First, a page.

Sacrifices – NOT!!
At some point a wordsmith better than I, will coin a more appropriate word to translate the Hebrew term Korban. The main focus of the entire book of Vayikra is purity and our personal relationship with the Divine, expressed in the minutiae of the Temple Service which of course revolved around the Korbanot.
The English word used is ‘sacrifice’.
This connotes giving something up and in the context of the Temple service, seems to imply that we are giving up the animal’s life!
I’ve sinned – time to slit an animals throat and move on with my life with clean hands!
I’ve been cured from a life-threatening illness – time to sprinkle some blood on the altar as thanks!
I brought a new life into this world – time to take an animal’s life in appreciation!
It’s Shabbat, it’s Rosh Chodesh, it’s Yom Tov – let’s bring an extra sacrifice.
Not exactly a moral or ethical act.
Can the Nation that gave us the very first moral code, the revolutionary Mitzvah of ‘Tzaar Ba’alei Chaim (not hurting our animals), that forbade hunting for pleasure, that insists on feeding our pets before our children etc etc etc, can that Nation and Divine Code really insist on sacrificing an animal’s life on the Altar of repentance, remembrance and thanks?
But is it truly about sacrificing?
For that matter, is anything within Judaism about sacrificing?
Do we sacrifice our taste-buds and appetite by adhering to Kashrut?
Do we sacrifice our sartorial desires and fashion sense by adhering to a dress-code?
Do we sacrifice our sexuality by adhering to family purity?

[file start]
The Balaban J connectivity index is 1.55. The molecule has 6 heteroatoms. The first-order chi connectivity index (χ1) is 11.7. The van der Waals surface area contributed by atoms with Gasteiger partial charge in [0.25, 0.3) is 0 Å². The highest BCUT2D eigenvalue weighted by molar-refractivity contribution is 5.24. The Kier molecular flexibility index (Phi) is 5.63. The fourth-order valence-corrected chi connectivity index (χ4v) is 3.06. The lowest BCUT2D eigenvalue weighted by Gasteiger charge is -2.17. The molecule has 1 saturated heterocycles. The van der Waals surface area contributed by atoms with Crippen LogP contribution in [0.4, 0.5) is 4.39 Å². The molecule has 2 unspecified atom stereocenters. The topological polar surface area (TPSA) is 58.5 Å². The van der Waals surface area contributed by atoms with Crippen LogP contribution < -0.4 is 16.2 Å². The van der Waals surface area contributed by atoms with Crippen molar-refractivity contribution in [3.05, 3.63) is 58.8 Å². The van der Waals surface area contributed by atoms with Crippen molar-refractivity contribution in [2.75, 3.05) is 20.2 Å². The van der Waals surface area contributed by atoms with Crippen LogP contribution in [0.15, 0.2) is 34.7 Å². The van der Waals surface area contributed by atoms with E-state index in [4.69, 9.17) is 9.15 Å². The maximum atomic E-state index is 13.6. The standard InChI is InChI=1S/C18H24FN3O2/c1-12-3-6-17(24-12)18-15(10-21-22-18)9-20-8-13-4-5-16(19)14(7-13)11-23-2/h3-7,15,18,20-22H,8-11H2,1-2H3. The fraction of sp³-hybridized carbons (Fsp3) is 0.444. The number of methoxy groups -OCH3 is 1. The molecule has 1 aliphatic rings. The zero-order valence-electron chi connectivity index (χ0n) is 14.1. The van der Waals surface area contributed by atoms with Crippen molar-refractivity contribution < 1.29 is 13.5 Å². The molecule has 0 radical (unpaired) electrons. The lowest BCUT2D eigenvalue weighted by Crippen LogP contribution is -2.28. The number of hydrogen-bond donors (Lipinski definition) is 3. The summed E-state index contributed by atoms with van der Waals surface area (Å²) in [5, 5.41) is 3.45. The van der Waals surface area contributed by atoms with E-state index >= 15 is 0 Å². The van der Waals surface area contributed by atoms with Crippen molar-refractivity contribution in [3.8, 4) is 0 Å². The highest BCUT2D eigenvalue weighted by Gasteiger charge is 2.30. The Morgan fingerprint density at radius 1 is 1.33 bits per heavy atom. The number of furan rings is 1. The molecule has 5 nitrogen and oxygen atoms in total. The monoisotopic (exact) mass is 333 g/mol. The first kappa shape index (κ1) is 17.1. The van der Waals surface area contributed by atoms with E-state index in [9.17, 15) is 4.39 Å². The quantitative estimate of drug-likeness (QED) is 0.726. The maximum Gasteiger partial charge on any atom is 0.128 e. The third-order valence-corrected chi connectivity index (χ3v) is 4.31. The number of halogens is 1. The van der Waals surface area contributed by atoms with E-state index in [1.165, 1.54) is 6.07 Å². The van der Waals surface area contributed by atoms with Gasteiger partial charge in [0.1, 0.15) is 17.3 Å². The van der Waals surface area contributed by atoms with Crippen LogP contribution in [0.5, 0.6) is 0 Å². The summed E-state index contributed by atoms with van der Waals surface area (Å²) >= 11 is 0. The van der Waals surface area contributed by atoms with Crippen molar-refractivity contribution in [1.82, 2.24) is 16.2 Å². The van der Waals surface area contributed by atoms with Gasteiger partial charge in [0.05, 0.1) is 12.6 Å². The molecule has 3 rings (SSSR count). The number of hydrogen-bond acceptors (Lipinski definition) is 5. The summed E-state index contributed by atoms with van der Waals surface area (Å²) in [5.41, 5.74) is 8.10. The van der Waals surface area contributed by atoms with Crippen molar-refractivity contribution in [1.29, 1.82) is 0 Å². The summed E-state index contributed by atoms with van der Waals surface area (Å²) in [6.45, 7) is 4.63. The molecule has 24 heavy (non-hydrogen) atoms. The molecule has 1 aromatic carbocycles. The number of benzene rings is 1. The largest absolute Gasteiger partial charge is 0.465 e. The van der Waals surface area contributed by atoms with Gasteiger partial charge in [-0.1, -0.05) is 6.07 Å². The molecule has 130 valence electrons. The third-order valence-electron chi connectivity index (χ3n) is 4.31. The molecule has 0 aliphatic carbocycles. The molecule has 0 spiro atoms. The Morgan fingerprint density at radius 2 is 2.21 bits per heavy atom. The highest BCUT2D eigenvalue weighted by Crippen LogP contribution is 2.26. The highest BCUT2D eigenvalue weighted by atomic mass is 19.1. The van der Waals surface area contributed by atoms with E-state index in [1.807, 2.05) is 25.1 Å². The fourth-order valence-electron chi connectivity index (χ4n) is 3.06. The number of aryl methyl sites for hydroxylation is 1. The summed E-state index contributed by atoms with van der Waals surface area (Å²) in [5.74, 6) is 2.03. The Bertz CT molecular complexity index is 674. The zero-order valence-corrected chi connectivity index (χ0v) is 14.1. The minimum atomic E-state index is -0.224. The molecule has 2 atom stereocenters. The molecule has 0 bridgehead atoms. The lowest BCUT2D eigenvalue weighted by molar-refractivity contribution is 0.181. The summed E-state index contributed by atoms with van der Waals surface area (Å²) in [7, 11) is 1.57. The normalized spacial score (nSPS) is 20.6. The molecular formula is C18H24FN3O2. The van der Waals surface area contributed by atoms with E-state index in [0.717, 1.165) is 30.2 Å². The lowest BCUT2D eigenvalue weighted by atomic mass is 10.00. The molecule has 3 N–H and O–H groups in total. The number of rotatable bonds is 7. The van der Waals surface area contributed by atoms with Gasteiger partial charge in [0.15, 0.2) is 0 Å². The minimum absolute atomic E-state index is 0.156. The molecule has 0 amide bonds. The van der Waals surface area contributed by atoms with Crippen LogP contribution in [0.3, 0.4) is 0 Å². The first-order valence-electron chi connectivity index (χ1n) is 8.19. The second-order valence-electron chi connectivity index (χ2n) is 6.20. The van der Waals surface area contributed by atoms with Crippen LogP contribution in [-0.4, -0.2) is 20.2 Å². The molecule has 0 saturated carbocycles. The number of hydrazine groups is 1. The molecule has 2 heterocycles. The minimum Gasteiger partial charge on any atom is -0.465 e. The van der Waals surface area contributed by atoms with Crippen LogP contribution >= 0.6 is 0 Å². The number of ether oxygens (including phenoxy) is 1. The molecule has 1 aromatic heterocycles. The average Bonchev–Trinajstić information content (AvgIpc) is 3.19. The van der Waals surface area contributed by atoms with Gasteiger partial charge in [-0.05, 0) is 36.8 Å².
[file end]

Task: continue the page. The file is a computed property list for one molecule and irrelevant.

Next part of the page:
Do we sacrifice our free time by going to Shul?
The list goes one. In fact it is essentially 613 lines long!
A Korban is not a sacrifice. The Hebrew word Korban has its roots in k-r-v, to come close.
The whole point of Judaism, every positive Mitzvah and each negative Aveirah are about bridging the gap between the infinite Divine and the finite human being.
It’s not for nothing that the instruction to build the Tabernacle was prefaced by the Mitzvah of Shabbat, which more than any other Mitzvah reminds us that there is a Divine Creator to this world and that our every action must be in sync with His and aim to bring us both closer to each other.
The mechanics of how it works is the study of a lifetime, but the main point is that we were not put on this world to sacrifice ourselves, our happiness or our animals for G-d. We are put here to get closer and to be involved with the Cosmic plan of creation. If you think that you can just slit an animal’s throat and be atoned, sprinkle its blood and be done with expressing your thanks, then you have done nothing more than take an animal’s life – which is basically murder! You’ve not sacrificed an animal – you’ve sacrificed your moral code, your sacrificed your very essence of what it means to be a human being!